Dave Brewer isn’t a professional construction worker, but he's become one out of necessity. Since May 2010, the Salt Lake City native has been busy retrofitting a 3,000-square-foot space, just west of The Gateway, into a community photography studio. Brewer, a freelance photographer who’s shot for Twilight Concert Series and SLUG Magazine, will see this dream turn into reality on Friday.
“I like to network with other photographers in town, and we’ve all begun collaborating, but there wasn’t a space for it, really. I started to realize there was a need a couple years ago and it has been in the back of my mind since,” he says.
For the past year, Brewer has operated a smaller studio downtown that he opened up to colleagues, generally free of charge. “I loved being able to give back to the community, but I really wanted to open up a collaborative workspace,” Brewer says, adding that he has had the building that is now home to the SLC Photo Collective (561 W. 200 South) on his radar since 2010. A friend operated a skate shop there but wanted out of the lease to pursue other ventures earlier this year. So Brewer swooped in.
The collaborative space will offer full-time and part-time leases, along with studio time rentals that will allow use of large-format archival fine art printers, scanners, a vinyl Plotter, studio lighting and video rigs, among other accessories. Additionally, half-hour studio sessions can be procured via trade, like, for example, by cleaning and sweeping. “We want to make it accessible for everyone,” Brewer says.
When Brewer spoke with City Weekly, he was printing the last of the diverse show’s pieces: beauty and fashion photography will meet and fine art, action sports shots will meet street documentary work. There will be bigger names from the local scene, like Jake Garn, Justin Grant, Mitch Meyer, Bob Plum and Teresa Flowers (read an interview with her here), in addition to some relatively unknown or up-and-coming artists. Each artist—35 in total—will display one large print, which will be 44 inches by 30 inches at a minimum.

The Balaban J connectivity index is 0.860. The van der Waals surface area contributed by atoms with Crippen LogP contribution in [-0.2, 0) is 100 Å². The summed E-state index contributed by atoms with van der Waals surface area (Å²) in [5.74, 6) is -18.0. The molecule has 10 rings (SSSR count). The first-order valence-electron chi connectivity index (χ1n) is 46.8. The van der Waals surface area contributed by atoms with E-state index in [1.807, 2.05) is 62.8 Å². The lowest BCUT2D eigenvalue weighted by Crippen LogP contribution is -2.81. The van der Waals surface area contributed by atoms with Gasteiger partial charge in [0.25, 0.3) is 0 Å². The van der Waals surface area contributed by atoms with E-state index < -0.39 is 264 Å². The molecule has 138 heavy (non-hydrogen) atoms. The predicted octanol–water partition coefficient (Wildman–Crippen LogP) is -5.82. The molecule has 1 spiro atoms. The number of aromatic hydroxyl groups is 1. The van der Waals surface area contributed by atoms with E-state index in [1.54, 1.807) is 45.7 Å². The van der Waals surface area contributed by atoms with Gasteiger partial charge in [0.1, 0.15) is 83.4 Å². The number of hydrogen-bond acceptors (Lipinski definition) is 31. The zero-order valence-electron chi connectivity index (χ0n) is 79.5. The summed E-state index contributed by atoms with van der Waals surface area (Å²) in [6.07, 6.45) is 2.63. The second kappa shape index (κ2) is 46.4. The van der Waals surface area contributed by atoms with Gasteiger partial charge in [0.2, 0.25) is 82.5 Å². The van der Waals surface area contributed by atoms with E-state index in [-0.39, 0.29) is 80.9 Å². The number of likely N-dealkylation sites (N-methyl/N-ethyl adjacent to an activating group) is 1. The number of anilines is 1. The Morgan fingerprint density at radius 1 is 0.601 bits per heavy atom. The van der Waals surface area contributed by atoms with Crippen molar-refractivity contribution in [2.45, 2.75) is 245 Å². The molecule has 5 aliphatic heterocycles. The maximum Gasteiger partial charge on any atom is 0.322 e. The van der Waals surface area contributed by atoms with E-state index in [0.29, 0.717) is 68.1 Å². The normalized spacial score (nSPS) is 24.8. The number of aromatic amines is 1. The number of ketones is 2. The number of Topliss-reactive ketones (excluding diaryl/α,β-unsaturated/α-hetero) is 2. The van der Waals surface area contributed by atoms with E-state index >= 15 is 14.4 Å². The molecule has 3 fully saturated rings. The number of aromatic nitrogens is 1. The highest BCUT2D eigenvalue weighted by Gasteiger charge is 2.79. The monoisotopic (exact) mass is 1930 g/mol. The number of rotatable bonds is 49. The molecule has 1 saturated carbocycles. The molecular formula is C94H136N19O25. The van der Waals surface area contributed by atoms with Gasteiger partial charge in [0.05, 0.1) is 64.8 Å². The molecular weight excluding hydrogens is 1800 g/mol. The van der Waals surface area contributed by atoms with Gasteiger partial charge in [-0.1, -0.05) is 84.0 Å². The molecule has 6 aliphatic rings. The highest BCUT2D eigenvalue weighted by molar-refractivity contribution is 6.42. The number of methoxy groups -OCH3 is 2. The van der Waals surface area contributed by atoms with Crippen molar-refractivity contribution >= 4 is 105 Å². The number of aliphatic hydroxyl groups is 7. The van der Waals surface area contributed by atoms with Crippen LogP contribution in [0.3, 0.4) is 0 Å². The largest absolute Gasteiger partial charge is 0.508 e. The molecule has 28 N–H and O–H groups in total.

“The reason for the large pieces is: I want to remind people that photographic works are meant to be printed and seen, rather than just looked at on Facebook. They are so much more significant to look at individually and in large format,” Brewer says.
This group show will be up through August. Afterward, Brewer hopes to display month-long exhibits to coincide with Gallery Stroll, from local and national artists in the space.
To keep the show and the space a surprise, Brewer insisted on not sharing photos of either with City Weekly. So, you’re going to have to go down there and see it for yourself.
SLC Photo Collective Grand Opening Event
Friday, July 29, 7 p.m.